Working as an equity research analyst requires multiple talents and skills and can make for a rewarding career. These professionals research public companies and come up with recommendations for investors about whether to buy, sell or continue holding certain stock. Analysts are usually assigned a particular group of companies, in a specific industry, for which they are responsible.
Brokerage firms (known as the sell-side, since they provide the research to their customers interested in making investments) employ equity research analysts. And mutual funds, hedge funds and others that manage their clients’ money and invest on their behalf, known as the buy-side, also employ equity research analysts, who make investment recommendations to their portfolio managers. But what do these analysts actually do on an everyday basis?
Catch Up and Keep Up With News
Typically, equity research analysts start their day pretty early, before the nine-to-five grind begins, and keep abreast of what’s going on with the companies they cover. They do this by keeping up with wire services and other news sources, and also tracking global economic and market developments and trends. Throughout the day, analysts stay on top of any breaking news that impacts the stock markets and the companies they cover, getting input from both industry-specific and general news sources. On particularly volatile market days, this could make for quite a roller-coaster ride.
Another aspect of the analyst's job is to inform and update colleagues on the sales side with recommendations and insight on various stocks (buy, sell or hold ratings) so that brokers can better explain those choices to clients. This requires critical and creative thinking, strong communication skills, and the ability to quickly and accurately synthesize data from a number of different sources and present that information in an accessible way. Analysts need to anticipate and be prepared to answer questions their sales-side colleagues may have about certain stocks, and they might also need to update senior analysts about actions taken on various stocks.
Throughout the day, analysts may have to meet with colleagues, such as their supervisors, to touch base and exchange notes and ideas.
Issue Reports and Keep Track of Companies Covered
Analysts come up with forecasts and earnings estimates for the companies they cover. During earnings season, as companies release their quarterly figures, analysts come out with their take on how the company has performed and might also update and tweak their earnings models for particular companies. In addition to following general news and economic events, analysts track any specific developments that could affect the value of the stock of any company in their particular group.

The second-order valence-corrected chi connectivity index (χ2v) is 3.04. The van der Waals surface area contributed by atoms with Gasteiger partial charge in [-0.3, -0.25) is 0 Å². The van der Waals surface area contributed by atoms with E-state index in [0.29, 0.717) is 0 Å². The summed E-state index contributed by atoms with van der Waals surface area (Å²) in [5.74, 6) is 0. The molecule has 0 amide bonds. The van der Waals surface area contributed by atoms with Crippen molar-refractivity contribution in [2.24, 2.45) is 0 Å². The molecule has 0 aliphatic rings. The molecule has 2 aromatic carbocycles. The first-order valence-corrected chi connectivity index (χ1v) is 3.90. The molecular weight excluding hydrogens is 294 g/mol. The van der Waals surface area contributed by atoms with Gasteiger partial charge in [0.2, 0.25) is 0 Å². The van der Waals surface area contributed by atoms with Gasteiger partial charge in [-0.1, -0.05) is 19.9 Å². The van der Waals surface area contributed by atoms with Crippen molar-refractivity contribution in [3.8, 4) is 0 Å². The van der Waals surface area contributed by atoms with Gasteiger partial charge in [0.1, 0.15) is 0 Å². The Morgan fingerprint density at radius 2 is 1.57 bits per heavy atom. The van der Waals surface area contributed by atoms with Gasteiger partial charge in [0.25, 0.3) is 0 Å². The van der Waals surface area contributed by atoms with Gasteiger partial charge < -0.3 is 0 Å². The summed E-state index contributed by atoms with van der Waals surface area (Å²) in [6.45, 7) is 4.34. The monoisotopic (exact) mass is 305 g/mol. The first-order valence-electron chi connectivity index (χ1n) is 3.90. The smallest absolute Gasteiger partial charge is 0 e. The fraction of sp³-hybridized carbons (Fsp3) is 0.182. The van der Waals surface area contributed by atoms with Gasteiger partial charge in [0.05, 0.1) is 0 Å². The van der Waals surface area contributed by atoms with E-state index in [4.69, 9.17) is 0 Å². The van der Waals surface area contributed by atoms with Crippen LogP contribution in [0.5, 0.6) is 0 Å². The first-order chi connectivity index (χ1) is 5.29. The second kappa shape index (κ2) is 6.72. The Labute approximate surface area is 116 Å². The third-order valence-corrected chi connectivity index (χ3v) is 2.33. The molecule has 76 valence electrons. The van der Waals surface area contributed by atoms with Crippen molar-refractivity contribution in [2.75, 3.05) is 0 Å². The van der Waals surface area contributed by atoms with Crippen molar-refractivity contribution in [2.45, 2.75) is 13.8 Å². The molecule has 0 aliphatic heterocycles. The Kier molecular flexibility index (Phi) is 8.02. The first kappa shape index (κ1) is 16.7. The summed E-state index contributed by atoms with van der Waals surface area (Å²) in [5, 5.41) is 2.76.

For instance, if a company announces a new product which could impact its earnings, analysts assess this news and include their findings in the reports they produce. Analysts might need to update these reports on a daily basis.
Keep in Touch With Company Management
Frequently, analysts meet with the management of the companies they cover so as to get the most timely information in order to update their earnings estimates and reports. They could get such updates in person or on conference calls. While management provides such input to equity research analysts, executives have to be careful not to share any information with analysts that might impact the company's stock price and that isn’t available to the public. That would give an unfair advantage to the analysts.
The Securities and Exchange Commission (SEC) has issued rules relating to such fair disclosure practices, and analysts have to tread carefully with management. Some companies tend not to co-operate with analysts they feel haven’t treated them fairly in reports. Analysts need to provide investors with an accurate picture of a company’s potential, but they also don’t want to alienate a company's management and risk losing access to important information.
In the wake of misleading research issued during the dot-com boom, the SEC enforced regulatory action meant to curtail the practices of investment banks that used research reports more as an avenue to generate investment banking business than as a means to provide accurate and objective information for investors. This led investment banks to scale back on their equity research needs. However, while sell-side roles at large investment banks have declined, there are still opportunities for equity research analysts, particularly with smaller research firms and boutiques.
The Bottom Line
Analysts typically spend more time than average at their work but don’t need to put in the grueling hours associated with investment banking. In general, analysts keep up with news, update their colleagues, catch up with the companies they cover, issue and update company reports and attend meetings in their day-to-day work. While the job of an equity research analyst has lost some allure in recent years, as firms have cut back on the number of analysts they employ, it remains a competitive field.